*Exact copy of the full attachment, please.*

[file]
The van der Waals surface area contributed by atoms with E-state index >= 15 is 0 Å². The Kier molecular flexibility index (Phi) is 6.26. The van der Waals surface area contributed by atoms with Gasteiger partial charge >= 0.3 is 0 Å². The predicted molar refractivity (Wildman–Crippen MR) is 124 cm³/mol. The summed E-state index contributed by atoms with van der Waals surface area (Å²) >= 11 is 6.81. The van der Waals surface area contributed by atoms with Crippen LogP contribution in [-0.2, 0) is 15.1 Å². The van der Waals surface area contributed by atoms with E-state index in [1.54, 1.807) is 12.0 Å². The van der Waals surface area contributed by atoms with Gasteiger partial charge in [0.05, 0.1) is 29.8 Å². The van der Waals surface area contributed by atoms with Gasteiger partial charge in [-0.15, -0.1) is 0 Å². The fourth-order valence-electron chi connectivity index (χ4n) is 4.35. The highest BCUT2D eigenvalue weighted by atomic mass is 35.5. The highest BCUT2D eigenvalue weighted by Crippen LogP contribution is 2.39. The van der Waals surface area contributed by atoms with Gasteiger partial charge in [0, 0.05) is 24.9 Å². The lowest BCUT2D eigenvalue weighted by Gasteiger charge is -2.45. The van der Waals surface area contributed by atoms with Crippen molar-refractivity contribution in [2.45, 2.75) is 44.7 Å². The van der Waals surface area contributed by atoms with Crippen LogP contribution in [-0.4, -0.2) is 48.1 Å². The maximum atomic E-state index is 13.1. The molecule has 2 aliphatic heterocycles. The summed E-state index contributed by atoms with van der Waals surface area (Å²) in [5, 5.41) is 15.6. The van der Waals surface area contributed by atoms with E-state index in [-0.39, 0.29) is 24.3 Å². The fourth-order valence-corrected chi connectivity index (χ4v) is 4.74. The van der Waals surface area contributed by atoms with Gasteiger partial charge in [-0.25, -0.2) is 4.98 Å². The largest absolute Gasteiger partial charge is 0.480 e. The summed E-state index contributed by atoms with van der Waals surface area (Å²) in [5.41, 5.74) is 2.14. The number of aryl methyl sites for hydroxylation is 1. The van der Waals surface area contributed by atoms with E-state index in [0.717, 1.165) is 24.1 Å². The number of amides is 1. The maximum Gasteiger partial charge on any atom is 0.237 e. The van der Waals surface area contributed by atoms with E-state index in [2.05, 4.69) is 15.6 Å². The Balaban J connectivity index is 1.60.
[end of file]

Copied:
The van der Waals surface area contributed by atoms with E-state index >= 15 is 0 Å². The Kier molecular flexibility index (Phi) is 6.26. The van der Waals surface area contributed by atoms with Gasteiger partial charge >= 0.3 is 0 Å². The predicted molar refractivity (Wildman–Crippen MR) is 124 cm³/mol. The summed E-state index contributed by atoms with van der Waals surface area (Å²) >= 11 is 6.81. The van der Waals surface area contributed by atoms with Crippen LogP contribution in [-0.2, 0) is 15.1 Å². The van der Waals surface area contributed by atoms with E-state index in [1.54, 1.807) is 12.0 Å². The van der Waals surface area contributed by atoms with Gasteiger partial charge in [0.05, 0.1) is 29.8 Å². The van der Waals surface area contributed by atoms with Gasteiger partial charge in [-0.15, -0.1) is 0 Å². The fourth-order valence-electron chi connectivity index (χ4n) is 4.35. The highest BCUT2D eigenvalue weighted by atomic mass is 35.5. The highest BCUT2D eigenvalue weighted by Crippen LogP contribution is 2.39. The van der Waals surface area contributed by atoms with Gasteiger partial charge in [0, 0.05) is 24.9 Å². The lowest BCUT2D eigenvalue weighted by Gasteiger charge is -2.45. The van der Waals surface area contributed by atoms with Crippen molar-refractivity contribution in [2.45, 2.75) is 44.7 Å². The van der Waals surface area contributed by atoms with Crippen LogP contribution in [-0.4, -0.2) is 48.1 Å². The maximum atomic E-state index is 13.1. The molecule has 2 aliphatic heterocycles. The summed E-state index contributed by atoms with van der Waals surface area (Å²) in [5, 5.41) is 15.6. The van der Waals surface area contributed by atoms with E-state index in [-0.39, 0.29) is 24.3 Å². The fourth-order valence-corrected chi connectivity index (χ4v) is 4.74. The van der Waals surface area contributed by atoms with Gasteiger partial charge in [-0.25, -0.2) is 4.98 Å². The largest absolute Gasteiger partial charge is 0.480 e. The summed E-state index contributed by atoms with van der Waals surface area (Å²) in [5.41, 5.74) is 2.14. The number of aryl methyl sites for hydroxylation is 1. The van der Waals surface area contributed by atoms with E-state index in [0.717, 1.165) is 24.1 Å². The number of amides is 1. The maximum Gasteiger partial charge on any atom is 0.237 e. The van der Waals surface area contributed by atoms with E-state index in [2.05, 4.69) is 15.6 Å². The Balaban J connectivity index is 1.60.